Monday, 31 December 2012

A Look Back in Horror - My 2012 Review

2013 is fast approaching and behind it it leaves the ups and downs of 2012 in horror film. Another year where we saw sequels, a prequel, more found footage and a remake along with a few gems plus releases that haven't hit the United States yet and one that originally came out in 2009 but only reached the shores of America this year and a festival favourite that's not on general release till next year.

Here's a few of my personal best and worse movies... I'll start with the worst!

Straight to DVD was The Haunting of Whaley house (read my review here), the ending was decent, but what proceeded it was a complete shambles.
Then there was Airborne, although it had some potential, it needed someone special behind the camera, but that was missing. (read my review here).

Both had weak scripts and poor acting.

Hitting cinemas everywhere was Paranormal Activity 4 and Abraham Lincoln: Vampire Hunter.

Watching PA4 was like listening to a really long joke expecting the punch line to be amazing, but alas, it turned out to be nothing more than a bad joke that I could have done without hearing.
As for ALVH, well, I hated every minute of it!

A couple more worth mentioning: 80s slasher homage The Sleeper which I found rather dull. Michael Biehn's The Victim, which I'm sure he wrote, directed and starred in just so he had an excuse to have sex with his wife on screen! And the biggest let down of the year for me was Prometheus (read my review here) It wasn't a bad film, in it's own right it was a good film, but with the connection to the Alien franchise and the fact that I'm such a fan, I was completely underwhelmed by it!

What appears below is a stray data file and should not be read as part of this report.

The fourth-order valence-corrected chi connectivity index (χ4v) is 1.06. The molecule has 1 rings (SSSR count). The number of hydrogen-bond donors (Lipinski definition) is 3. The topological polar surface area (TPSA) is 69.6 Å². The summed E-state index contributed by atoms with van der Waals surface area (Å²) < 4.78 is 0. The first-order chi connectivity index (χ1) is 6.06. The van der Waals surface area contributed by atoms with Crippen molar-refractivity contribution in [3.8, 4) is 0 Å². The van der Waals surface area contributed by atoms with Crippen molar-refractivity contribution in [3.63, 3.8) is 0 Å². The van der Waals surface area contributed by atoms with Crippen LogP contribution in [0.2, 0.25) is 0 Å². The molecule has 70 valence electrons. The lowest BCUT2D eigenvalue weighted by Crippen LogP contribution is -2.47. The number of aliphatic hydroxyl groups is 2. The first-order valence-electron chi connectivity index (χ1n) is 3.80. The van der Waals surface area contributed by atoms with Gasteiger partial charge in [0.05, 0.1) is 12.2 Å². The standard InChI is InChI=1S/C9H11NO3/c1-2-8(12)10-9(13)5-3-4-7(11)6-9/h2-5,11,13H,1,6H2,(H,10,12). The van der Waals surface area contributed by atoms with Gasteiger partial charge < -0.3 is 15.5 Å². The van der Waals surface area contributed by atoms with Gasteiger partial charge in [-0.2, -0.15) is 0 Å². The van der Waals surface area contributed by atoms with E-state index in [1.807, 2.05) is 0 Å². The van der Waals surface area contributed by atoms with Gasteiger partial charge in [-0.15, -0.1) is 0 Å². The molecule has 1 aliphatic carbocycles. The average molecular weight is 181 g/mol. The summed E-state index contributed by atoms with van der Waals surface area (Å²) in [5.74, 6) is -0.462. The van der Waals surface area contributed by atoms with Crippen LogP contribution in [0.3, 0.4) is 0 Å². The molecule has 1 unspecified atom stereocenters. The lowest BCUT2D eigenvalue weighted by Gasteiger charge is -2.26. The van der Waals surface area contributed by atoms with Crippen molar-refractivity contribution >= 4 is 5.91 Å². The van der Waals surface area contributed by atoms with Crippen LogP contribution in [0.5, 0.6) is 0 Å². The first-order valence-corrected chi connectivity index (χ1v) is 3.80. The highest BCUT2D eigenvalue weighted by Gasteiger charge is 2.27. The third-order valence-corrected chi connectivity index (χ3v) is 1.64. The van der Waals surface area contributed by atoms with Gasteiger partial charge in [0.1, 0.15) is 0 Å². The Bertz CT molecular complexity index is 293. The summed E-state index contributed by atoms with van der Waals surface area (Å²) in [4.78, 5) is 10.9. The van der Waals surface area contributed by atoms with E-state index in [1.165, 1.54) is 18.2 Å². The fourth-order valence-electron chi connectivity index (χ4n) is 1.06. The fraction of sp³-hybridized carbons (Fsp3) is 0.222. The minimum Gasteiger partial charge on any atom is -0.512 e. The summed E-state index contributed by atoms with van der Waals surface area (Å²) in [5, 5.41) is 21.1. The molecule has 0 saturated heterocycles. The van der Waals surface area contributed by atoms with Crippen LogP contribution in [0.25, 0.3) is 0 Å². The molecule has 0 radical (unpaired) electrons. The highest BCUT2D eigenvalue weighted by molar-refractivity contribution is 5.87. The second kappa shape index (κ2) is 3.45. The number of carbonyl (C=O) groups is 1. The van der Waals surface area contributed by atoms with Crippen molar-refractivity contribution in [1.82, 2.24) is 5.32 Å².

Now for the fun stuff...

Once again Kate Beckinsale donned the rubber outfit to play Selene in Underworld: Awakening. This was exactly what I was expecting, GUN BLAZING ACTION! Beckinsale slipped back into the role so easily and looked more comfortable than ever during the brilliantly choreographed fight scenes.
The Cabin in the Woods was one of the biggest releases this year and I've seen a lot of mixed reaction. I found it very entertaining. It was a roller coaster ride of fun with a mix of different sub-genres all mixed together.

Other movies worth mentioning: Fathers Day, Resident Evil: Retribution, Silent night, Detention, Cockneys vs Zombies (read my review here), The Revenant, Girls Gone Dead and Some Guy Who Kills People.

Now for the best of foreign horror...

Penumbra, Sleep Tight and [REC]³ Génesis (read my review here). All Spanish and all great films with some of the best acting this year, especially Cristina Brondo who plays the lead in Penumbra and Luis Tosar, the lead actor in Sleep Tight. If you haven't seen them, then you should!

Now for some of my favourites of the year...

Although Kill List and The Innkeepers were released very late in 2011, most of us got our first look at these two early 2012. Again both of them got a very mixed reaction from fans, but I enjoyed them both.